Guangzhou has reported fewer than 10 locally transmitted cases over the past week. On Wednesday, China reported 906 new locally transmitted cases, mostly in the northwestern province of Gansu and the southern region of Guangxi.
The Centers for Disease Control and Prevention on Tuesday recommended that a newly authorized vaccine from Novavax be used as an option for adults seeking a primary immunization against the coronavirus.
Dr. Rochelle Walensky, the C.D.C.’s director, signed off on the recommendation of a panel of vaccine experts that had unanimously endorsed the vaccine on Tuesday afternoon. The decision removes the final regulatory hurdle for the fourth Covid-19 shot authorized in the United States.
The Novavax vaccine is expected to play a limited role in the country’s immunization campaign, at least initially. Last week, the Food and Drug Administration authorized it as a primary immunization for adults, but has not yet considered it for a booster shot.
Novavax, a Maryland pharmaceutical company, received significant federal funding to develop its shot but fell far behind in the vaccine race. Even so, it is hoping the shot will appeal to Americans who have so far declined to be vaccinated.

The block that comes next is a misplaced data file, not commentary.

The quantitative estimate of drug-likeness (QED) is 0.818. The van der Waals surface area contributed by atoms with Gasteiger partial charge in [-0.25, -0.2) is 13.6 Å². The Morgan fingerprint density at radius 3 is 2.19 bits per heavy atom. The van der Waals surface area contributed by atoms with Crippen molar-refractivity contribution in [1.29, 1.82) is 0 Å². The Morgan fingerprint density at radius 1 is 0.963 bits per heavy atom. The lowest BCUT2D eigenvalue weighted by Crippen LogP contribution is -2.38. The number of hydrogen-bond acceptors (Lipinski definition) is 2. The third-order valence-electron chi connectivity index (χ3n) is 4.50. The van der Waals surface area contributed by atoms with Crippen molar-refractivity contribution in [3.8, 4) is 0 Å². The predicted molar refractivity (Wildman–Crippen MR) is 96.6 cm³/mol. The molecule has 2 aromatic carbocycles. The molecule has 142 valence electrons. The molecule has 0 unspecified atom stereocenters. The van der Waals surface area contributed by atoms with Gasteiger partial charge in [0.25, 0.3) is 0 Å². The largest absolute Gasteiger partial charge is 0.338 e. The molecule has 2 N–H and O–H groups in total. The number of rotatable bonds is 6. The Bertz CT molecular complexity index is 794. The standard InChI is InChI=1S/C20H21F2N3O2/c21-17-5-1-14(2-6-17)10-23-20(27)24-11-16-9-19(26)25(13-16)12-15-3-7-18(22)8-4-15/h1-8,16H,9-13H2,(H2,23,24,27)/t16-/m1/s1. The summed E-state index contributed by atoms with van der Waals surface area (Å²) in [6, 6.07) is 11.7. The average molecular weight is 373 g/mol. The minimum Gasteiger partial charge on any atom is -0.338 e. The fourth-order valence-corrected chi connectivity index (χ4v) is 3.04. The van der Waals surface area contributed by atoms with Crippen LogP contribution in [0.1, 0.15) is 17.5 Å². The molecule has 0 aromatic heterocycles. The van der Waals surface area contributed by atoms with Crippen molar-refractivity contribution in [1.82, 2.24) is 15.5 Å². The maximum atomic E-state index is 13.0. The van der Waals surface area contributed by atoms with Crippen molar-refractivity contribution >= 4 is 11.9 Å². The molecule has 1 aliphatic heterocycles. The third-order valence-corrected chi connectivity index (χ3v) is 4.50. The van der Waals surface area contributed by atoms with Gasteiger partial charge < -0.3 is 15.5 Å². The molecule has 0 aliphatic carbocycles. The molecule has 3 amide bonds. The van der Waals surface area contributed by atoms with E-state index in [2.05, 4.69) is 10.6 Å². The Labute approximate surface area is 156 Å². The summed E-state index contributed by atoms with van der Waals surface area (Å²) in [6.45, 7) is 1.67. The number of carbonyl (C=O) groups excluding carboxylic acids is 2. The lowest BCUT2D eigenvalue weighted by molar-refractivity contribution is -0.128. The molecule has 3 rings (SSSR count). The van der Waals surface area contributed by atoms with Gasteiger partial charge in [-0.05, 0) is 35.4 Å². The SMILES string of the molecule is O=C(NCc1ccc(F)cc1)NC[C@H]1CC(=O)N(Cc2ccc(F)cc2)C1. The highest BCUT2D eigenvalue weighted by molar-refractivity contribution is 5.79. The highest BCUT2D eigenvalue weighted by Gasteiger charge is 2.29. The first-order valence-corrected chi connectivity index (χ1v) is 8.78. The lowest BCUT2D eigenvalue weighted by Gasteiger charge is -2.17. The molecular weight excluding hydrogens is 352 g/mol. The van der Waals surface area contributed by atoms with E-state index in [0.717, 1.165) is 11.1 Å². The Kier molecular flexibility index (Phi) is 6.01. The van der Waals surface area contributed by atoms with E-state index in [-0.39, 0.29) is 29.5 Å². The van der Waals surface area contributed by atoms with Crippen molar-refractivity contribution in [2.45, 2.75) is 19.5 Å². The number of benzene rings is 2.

Somewhere between 26 and 37 million adults in the United States have not yet received a coronavirus vaccine, according to survey data presented at the meeting by Dr. Katherine Fleming-Dutra of the C.D.C.
The Centers for Disease Control and Prevention has ended its Covid-19 mitigation program for cruise ships in U.S. waters, the public health agency announced on its website.
Cruise lines participating in the voluntary program, which ended Monday, had followed the agency’s policies for coronavirus testing and reporting the vaccination status of passengers and crew, as well as providing regular updates about coronavirus case counts. Using that data, a dashboard on the C.D.C.’s website displayed color-coded ratings based on the number of reported virus cases on a given ship.
That information is no longer publicly available. Passengers will now have to contact cruise lines directly to learn about ongoing outbreaks and virus mitigation policies aboard ships.
The C.D.C. has “determined that the cruise industry has access to the necessary tools,” including vaccinations and testing, to prevent and manage coronavirus transmission, said Jasmine Reed, an agency spokeswoman.
Cruise travelers also have other information at their disposal to make travel decisions, the agency said.
Representative Bennie Thompson of Mississippi, the chairman of the House committee investigating the Jan. 6 attack on the United States Capitol, announced on Tuesday that he had tested positive for the coronavirus and will not appear in person at what could be the committee’s last hearing of the summer.